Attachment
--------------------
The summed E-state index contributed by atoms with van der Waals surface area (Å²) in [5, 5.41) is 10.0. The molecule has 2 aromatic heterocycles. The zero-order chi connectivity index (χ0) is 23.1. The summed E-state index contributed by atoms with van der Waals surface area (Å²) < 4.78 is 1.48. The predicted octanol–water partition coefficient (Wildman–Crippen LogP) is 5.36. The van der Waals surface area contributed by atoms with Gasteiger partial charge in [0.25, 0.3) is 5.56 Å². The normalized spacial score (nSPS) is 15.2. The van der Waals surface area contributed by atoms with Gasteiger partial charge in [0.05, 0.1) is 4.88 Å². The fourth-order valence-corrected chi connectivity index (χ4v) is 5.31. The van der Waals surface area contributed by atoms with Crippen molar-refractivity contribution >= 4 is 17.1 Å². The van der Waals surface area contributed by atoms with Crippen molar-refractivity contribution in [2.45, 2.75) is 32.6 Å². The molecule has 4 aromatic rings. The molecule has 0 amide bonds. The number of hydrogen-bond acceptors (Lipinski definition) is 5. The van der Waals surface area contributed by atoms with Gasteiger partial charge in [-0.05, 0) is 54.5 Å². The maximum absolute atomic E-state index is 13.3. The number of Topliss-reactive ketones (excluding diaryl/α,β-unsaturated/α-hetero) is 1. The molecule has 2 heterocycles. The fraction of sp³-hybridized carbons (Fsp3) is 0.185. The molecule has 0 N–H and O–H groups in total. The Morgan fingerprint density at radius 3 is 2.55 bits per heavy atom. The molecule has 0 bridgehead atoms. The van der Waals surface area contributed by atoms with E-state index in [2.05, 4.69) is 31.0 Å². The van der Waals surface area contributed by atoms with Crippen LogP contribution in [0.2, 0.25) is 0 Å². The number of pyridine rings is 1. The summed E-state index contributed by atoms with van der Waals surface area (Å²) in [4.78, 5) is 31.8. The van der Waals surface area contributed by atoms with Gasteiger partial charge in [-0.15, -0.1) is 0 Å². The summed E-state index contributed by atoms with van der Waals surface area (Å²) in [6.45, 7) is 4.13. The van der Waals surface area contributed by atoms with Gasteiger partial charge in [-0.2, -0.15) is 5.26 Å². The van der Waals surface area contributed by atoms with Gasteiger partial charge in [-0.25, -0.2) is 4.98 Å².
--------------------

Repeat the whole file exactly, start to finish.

The summed E-state index contributed by atoms with van der Waals surface area (Å²) in [5, 5.41) is 10.0. The molecule has 2 aromatic heterocycles. The zero-order chi connectivity index (χ0) is 23.1. The summed E-state index contributed by atoms with van der Waals surface area (Å²) < 4.78 is 1.48. The predicted octanol–water partition coefficient (Wildman–Crippen LogP) is 5.36. The van der Waals surface area contributed by atoms with Gasteiger partial charge in [0.25, 0.3) is 5.56 Å². The normalized spacial score (nSPS) is 15.2. The van der Waals surface area contributed by atoms with Gasteiger partial charge in [0.05, 0.1) is 4.88 Å². The fourth-order valence-corrected chi connectivity index (χ4v) is 5.31. The van der Waals surface area contributed by atoms with Crippen molar-refractivity contribution >= 4 is 17.1 Å². The van der Waals surface area contributed by atoms with Crippen molar-refractivity contribution in [2.45, 2.75) is 32.6 Å². The molecule has 4 aromatic rings. The molecule has 0 amide bonds. The number of hydrogen-bond acceptors (Lipinski definition) is 5. The van der Waals surface area contributed by atoms with Gasteiger partial charge in [-0.05, 0) is 54.5 Å². The maximum absolute atomic E-state index is 13.3. The number of Topliss-reactive ketones (excluding diaryl/α,β-unsaturated/α-hetero) is 1. The molecule has 2 heterocycles. The fraction of sp³-hybridized carbons (Fsp3) is 0.185. The molecule has 0 N–H and O–H groups in total. The Morgan fingerprint density at radius 3 is 2.55 bits per heavy atom. The molecule has 0 bridgehead atoms. The van der Waals surface area contributed by atoms with E-state index in [2.05, 4.69) is 31.0 Å². The van der Waals surface area contributed by atoms with Crippen LogP contribution in [0.2, 0.25) is 0 Å². The number of pyridine rings is 1. The summed E-state index contributed by atoms with van der Waals surface area (Å²) in [4.78, 5) is 31.8. The van der Waals surface area contributed by atoms with Gasteiger partial charge in [-0.15, -0.1) is 0 Å². The summed E-state index contributed by atoms with van der Waals surface area (Å²) in [6.45, 7) is 4.13. The van der Waals surface area contributed by atoms with Gasteiger partial charge in [-0.2, -0.15) is 5.26 Å². The van der Waals surface area contributed by atoms with Gasteiger partial charge in [-0.25, -0.2) is 4.98 Å².